For example, researchers at the University of Michigan recently discovered a link between curiosity and academic success in early childhood. In their 2018 study of 6,200 children, Prachi E. Shah and her team found that curious kindergarteners had higher scores in both reading and mathematics.
Other research with teens in Hong Kong indicates that, when school is more challenging, curious students perform better than their less curious peers on academic achievement tests. According to a 2014 study, our brain chemistry actually changes when we become curious, which helps us to learn and remember information.
And in terms of students’ well- being, a study of over 400 Serbian teens found that students with high levels of curiosity reported greater life satisfaction, positive emotions, hope, and purpose in life. In a 2018 study, more curious teenagers also tended to be more self-compassionate. If you are open to exploring and appreciating new experiences, you may be more kind and accepting of yourself—and the unpredictable nature of life.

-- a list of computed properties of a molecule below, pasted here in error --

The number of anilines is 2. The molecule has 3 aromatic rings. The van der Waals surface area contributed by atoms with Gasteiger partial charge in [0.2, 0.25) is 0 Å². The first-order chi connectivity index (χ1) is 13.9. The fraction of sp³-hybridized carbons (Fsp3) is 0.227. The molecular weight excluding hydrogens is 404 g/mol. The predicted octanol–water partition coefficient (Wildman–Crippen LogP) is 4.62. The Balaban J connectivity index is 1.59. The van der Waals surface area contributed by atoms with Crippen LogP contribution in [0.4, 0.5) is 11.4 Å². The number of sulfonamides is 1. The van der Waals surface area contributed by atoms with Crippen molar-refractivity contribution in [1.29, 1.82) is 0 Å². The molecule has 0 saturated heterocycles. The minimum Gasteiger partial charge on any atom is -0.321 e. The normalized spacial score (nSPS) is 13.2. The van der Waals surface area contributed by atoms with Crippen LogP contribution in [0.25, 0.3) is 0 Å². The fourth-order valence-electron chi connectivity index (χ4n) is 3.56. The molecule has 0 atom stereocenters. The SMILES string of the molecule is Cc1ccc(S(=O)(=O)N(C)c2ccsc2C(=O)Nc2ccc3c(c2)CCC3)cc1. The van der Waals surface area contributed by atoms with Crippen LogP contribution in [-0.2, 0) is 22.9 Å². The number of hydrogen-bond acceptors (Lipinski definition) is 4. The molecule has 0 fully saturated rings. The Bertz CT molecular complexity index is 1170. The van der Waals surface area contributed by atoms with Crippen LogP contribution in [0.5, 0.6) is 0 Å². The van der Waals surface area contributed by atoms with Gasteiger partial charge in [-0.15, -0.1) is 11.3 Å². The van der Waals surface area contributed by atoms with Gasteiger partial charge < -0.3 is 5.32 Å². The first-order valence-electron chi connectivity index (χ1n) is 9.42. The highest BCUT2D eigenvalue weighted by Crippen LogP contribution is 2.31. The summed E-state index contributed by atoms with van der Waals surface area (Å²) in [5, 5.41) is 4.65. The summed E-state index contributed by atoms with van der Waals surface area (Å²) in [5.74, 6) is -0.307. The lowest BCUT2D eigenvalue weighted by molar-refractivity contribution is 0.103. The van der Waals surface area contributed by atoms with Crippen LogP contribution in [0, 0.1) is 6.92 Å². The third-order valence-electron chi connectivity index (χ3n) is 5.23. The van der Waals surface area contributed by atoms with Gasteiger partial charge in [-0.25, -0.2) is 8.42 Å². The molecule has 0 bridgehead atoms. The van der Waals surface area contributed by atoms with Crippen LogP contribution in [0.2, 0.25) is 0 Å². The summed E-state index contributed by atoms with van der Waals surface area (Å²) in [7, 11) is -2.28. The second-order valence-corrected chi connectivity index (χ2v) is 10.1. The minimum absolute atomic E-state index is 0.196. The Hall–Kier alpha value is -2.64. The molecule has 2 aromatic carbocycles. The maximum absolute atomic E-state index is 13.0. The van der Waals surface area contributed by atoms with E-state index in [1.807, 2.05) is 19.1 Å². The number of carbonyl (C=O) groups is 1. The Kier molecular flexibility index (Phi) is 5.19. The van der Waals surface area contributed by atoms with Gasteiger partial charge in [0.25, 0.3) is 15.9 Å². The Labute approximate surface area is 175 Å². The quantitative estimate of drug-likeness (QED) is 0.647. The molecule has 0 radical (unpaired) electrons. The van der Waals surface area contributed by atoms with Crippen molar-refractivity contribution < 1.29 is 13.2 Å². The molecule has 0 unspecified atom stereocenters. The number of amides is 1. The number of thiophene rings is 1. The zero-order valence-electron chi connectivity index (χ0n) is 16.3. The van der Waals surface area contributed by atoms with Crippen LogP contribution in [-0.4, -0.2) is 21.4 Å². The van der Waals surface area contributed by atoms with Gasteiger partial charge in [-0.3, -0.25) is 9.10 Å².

Broader research with adults also suggests that curious people tend to be more tolerant of anxiety, humorous and playful, emotionally expressive, and non-defensive and non-critical. Curiosity appears to be a force within us that not only enhances learning, but opens us up to more positive perspectives and experiences.
Five Tips For Cultivating Curiosity
Whether our classroom is filled with “The Fascinated” or we have a lot of kids who seem to be “Avoiders,” what would it look like if we all focused a little less on student performance and a little more on curiosity?
1. Model and encourage academic risk-taking. If “avoiders” are struggling with accepting the anxiety that comes with new experiences, we can help them by modeling risk-taking, all the time, in our classrooms. Solve a math problem on the board with your students (and mess up). Or write a poem, live, in front of them while sharing all the stops and starts and moments of struggle that occur as you think aloud.